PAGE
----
New Wearable Dog Technology? Why yes! Exclusive Launch event May 30-31st in NYC at Zoomies

Big News everyone! We are proud and happy to be hosting our NYC launch event on May 30-31 in NYC at the iconic and legendary Zoomies.

If you are in the area we would love to meet you, and if you are not then be sure to tell your friends and family!

We also have a brand new website, and would love it if you took a look!

Hachiko zoomies email campaign 2

10 Home remedies to perk up your pup

Colds, Flu’s, general winter blues got your pooch down? Before you run to the vet try these simple homemade remedies!

  1. Vitamin E- is great for your dogs skin. Apply directly to the skin by a doggie massage, or a soaking bath. If you want to give it orally talk to your vet about the proper dosage!
  2. Use citrus power to get rid of fleas- fleas hate citrus, so sprinkle your pet with a small amount of fresh squeezed orange or lemon juice
  3. Also sprinkle Borax powder on your floor when you dog has fleas and that will help by deteriorating the insects’ exoskeletons.
  4. Get rid of ticks and get a walking odor distributor- by dabbing some Rose geranium essential oil to your pooches collar
  5. Chamomile tea is great for itchy skin- make some tea let it cool and put it in a spray bottle and use as needed
  6. For a more serious itch make an oatmeal rub- mix oatmeal with water rub on to the itchy areas and leave for 10 minutes
  7. Upset tummy- give your dog some plain yogurt, the live cultures will ease it quickly
  8. For diarrhea- try mixing some pumpkin puree with your dogs food
  9. Alleviate bad breath with pupsciles- mix carrot, lime juice and fresh mint freeze and serve as a treat
  10. Does your pet get carsick? Grate ginger and mix with peanut butter as a snack before getting in the car

 

Have you used any kind of home remedies in the past? How long do you wait before turning to conventional medication?


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Haciko Debate: Raw food diet

We all know the age old saying of we are what we eat. One of the main decision us dog parents need to make is around what type of diet we want our pet to eat.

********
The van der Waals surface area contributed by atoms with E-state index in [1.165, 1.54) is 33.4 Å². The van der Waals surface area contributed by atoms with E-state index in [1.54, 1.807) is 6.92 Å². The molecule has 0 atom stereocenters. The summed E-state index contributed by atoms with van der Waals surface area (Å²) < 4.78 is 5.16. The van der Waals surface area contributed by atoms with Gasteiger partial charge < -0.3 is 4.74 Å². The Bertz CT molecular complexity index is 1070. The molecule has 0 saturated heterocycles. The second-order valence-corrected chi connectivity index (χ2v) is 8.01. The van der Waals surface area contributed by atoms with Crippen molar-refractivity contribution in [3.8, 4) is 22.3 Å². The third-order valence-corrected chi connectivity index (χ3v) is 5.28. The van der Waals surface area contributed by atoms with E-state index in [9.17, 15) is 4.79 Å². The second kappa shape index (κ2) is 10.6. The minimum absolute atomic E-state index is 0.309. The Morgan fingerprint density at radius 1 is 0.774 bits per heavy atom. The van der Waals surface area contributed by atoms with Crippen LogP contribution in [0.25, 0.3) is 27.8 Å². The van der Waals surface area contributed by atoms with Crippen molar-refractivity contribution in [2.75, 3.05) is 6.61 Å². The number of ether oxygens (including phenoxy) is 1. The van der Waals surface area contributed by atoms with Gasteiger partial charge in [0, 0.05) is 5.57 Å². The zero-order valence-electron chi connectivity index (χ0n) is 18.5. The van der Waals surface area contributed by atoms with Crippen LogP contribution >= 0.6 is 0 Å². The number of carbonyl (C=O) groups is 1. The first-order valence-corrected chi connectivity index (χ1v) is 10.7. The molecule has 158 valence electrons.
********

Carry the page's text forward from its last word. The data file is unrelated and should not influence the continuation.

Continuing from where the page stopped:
Dry food, wet food, raw food, commercial, locally made, homemade.

The choices can be overwhelming. And one of the hottest issues seems to be around raw diets. We wanted to take a deeper look at conversation and understand a little bit more what the advocate and critics say.

The raw food for dog movement started in Austalia in 1993 by vet Ian Billinghurst promoted “BARF” diet, which stands for Biologically Appropriate Raw Food, which was essentially Bones and Raw Food, and is according to Dr. Billinghurst a more natural diet in line with what dogs would eat in the wild. Critics have pointed out that 1. Dogs live much shorter lives in the wild, so this is not necessarily a strong selling point, and 2. That a lot of the breeds we raise at home are very different to wild dogs.

The FDA and ASPCA  have weighed in, backing the critics in saying that there are great health risks in raw food diets. Specially in a 2010 Pet food study the FDA testing 193 commercial raw food and found that 15 were positive for Salmonella and 32 were positive for L. monocytogenes.

However let’s look at the pro’s and con’s to the raw food diet:

Pro’s:

  • Safety– there have been numerous pet food recalls and by preparing your dog’s meals you know exactly what you are feeding them
  • Nutritional benfits– you control exactly what you dog eats (and can tailor food based on allergies or sensitives). Commercial dog food also contains preservatives which you can eliminate from your dog’s diet
  • Health benefits– Everything from better dental health, to shiner coats, and higher energy levels. Some even say this is an outlet for chewing tendencies and can lead to overall better behavior.

Con’s:

  • Safety concerns– raw food is known to contain a number of pathogens (such as Salmonella, Campylobacter, Escherichia coli O157:H7, Clostridium perfringens, Clostridium botulinium, and Staphylococcus aureus). These pathogens usually only pose a serious human risk to the immuno-compromised, the elderly, and young children; however, this is a very important consideration if you are feeding a raw diet and have people in these risk groups living in your home.
  • Nutrition and health- Nutrient deficiency is a big concern on homemade raw diets. It’s hard to and time consuming to adequately balance a diet. Furthermore there are health risks from the food itself, eating bones has been known to hurt dogs and is a major concern.
  • Commitment– raw diets can be both very expensive and time consuming.

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